tv Newsmakers Rep Mac Thornberry CSPAN April 29, 2018 6:01pm-6:36pm EDT
litigators, floyd abrams representing the new york times in its case, and ted olsen, a former u.s. solicitor general under president george w. bush. watch landmark cases monday at 9:00 eastern on c-span, and join the conversation. follow us at c-span. we have resources on a website for background on each case. the landmark cases companion book, a link to the national constitution center's interactive constitution, and the landmark cases podcast at c-span.org/landmarkcases. newsmakers is pleased to welcome the chairman of the house armed services committee, mac thornberry, republican of texas. the subcommittees of his committee have been working on next year's pentagon spending with a total of $716 billion. it has cleared the subcommittees
and moved to the full committee after the house break this week. we have lots of questions about pentagon priorities. thank you for being our guest. rep. thornberry: thank you for having me. susan: let me introduce our reporters. gordon lubold is pentagon reporter for the wall street journal. megan scully covers national security for cq roll call. as are watching the system works scenes at of the korean peninsula on this i am wondering friday, what your thoughts were on the security issues for the peninsula and for our allies as you are seeing these scenes and promises between the two leaders unfold. rep. thornberry: number one, it is remarkable. we have not seen this sort of thing since the end of the korean war. number i remember the history two, that north korea has been very adept at manipulation of public opinion and benefiting from it.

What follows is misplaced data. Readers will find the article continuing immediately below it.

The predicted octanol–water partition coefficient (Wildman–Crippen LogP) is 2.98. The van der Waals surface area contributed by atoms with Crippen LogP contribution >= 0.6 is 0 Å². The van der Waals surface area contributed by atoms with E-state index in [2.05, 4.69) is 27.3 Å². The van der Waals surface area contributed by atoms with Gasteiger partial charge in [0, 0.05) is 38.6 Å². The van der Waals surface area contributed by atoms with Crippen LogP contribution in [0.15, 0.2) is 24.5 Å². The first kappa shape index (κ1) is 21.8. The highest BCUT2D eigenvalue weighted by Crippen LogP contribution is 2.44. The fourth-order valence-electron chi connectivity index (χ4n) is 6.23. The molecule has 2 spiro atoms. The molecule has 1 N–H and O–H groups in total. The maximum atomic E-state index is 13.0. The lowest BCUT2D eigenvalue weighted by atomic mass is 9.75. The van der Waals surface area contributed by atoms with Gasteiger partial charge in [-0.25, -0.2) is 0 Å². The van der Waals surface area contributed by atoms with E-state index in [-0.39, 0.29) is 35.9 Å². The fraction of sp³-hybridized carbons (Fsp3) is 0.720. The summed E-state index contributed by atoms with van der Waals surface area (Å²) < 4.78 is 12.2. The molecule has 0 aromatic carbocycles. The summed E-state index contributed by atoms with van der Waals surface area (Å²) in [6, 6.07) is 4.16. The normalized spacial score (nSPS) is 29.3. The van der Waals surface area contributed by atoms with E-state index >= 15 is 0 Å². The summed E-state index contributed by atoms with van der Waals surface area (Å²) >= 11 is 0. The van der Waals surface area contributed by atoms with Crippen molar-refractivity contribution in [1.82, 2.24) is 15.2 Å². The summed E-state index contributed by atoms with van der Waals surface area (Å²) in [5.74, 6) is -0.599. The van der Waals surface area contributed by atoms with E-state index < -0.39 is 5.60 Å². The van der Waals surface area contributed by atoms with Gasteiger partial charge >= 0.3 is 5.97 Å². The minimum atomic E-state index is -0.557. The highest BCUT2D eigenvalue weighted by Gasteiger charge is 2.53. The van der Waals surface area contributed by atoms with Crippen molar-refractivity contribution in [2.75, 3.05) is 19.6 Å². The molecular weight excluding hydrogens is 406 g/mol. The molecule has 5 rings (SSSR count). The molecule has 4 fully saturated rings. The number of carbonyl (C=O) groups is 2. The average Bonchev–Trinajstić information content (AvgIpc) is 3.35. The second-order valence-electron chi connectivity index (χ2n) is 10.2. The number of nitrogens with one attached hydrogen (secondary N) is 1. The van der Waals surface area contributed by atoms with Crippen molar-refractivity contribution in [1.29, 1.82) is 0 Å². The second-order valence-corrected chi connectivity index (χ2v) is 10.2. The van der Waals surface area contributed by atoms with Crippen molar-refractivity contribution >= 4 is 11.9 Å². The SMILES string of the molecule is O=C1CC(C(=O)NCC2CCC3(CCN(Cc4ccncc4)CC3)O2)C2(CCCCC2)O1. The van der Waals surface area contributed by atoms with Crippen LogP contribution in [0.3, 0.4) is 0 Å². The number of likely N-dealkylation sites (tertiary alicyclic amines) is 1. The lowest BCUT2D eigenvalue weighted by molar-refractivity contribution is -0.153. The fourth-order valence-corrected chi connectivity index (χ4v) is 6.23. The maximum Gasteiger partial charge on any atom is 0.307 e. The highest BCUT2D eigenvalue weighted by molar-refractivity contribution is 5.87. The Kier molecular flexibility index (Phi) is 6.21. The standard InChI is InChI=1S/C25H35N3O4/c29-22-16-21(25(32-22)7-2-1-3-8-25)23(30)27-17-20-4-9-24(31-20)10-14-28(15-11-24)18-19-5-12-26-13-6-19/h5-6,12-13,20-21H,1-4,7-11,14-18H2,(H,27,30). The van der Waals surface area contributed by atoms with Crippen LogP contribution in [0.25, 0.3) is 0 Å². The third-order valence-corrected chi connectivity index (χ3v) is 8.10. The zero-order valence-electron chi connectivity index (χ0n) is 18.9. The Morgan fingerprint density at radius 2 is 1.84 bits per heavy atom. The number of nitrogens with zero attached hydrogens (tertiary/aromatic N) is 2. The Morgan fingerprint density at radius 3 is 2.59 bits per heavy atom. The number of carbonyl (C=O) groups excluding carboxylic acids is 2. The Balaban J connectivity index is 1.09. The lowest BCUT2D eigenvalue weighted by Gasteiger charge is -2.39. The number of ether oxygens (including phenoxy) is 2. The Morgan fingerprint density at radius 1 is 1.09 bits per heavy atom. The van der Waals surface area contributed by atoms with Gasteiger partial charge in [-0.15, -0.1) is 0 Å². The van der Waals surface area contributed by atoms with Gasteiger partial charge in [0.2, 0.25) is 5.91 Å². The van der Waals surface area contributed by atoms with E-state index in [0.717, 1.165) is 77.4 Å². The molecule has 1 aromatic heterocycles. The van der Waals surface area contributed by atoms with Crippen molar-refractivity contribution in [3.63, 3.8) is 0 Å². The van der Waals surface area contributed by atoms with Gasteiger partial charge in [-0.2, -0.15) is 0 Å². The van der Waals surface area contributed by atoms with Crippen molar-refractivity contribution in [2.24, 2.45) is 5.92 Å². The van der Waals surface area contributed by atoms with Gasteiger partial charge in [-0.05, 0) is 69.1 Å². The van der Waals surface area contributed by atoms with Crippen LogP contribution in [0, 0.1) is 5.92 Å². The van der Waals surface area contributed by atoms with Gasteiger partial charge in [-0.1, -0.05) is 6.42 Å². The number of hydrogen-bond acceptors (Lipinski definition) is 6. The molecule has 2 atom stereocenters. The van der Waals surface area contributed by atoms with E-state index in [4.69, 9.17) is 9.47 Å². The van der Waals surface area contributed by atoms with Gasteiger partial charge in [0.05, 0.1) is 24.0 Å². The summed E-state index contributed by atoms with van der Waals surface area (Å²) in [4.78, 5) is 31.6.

it may well be they have gone further and more effective in splitting -- trying to split us from our south korean allies than his father or grandfather has ever done. so i remain skeptical because of the track record, but it is worth putting them to the test to see if they are serious about giving up their nuclear capability. if so it will be a major achievement. chairman, we have a new secretary of state. i wondered if you can give us a sense of how you think mr. pompeo will re-steer foreign policy at this point? rep. thornberry: i think he will do well. as you know we served in the , house together. actually on the house intelligence committee together.
i think he has done a very good job as the director of the cia, and has been supportive of the workforce, and at the same time has the confidence of the president. i think that is the way it will go at the state department. i think he will improve the morale at the state department, but he will also continue to have the confidence of the president in implementing his agenda. he is adept at personal relationships, and seeing the bigger picture. of the strategic interests of the united states. i think there is a lot of hope that he will be very successful, not only in that job of working with secretary of defense the national security adviser john bolton and others in the foreign policy realm. gordon: as this team reshuffle unfolds, from the cheap seats it sometimes looks like the dynamic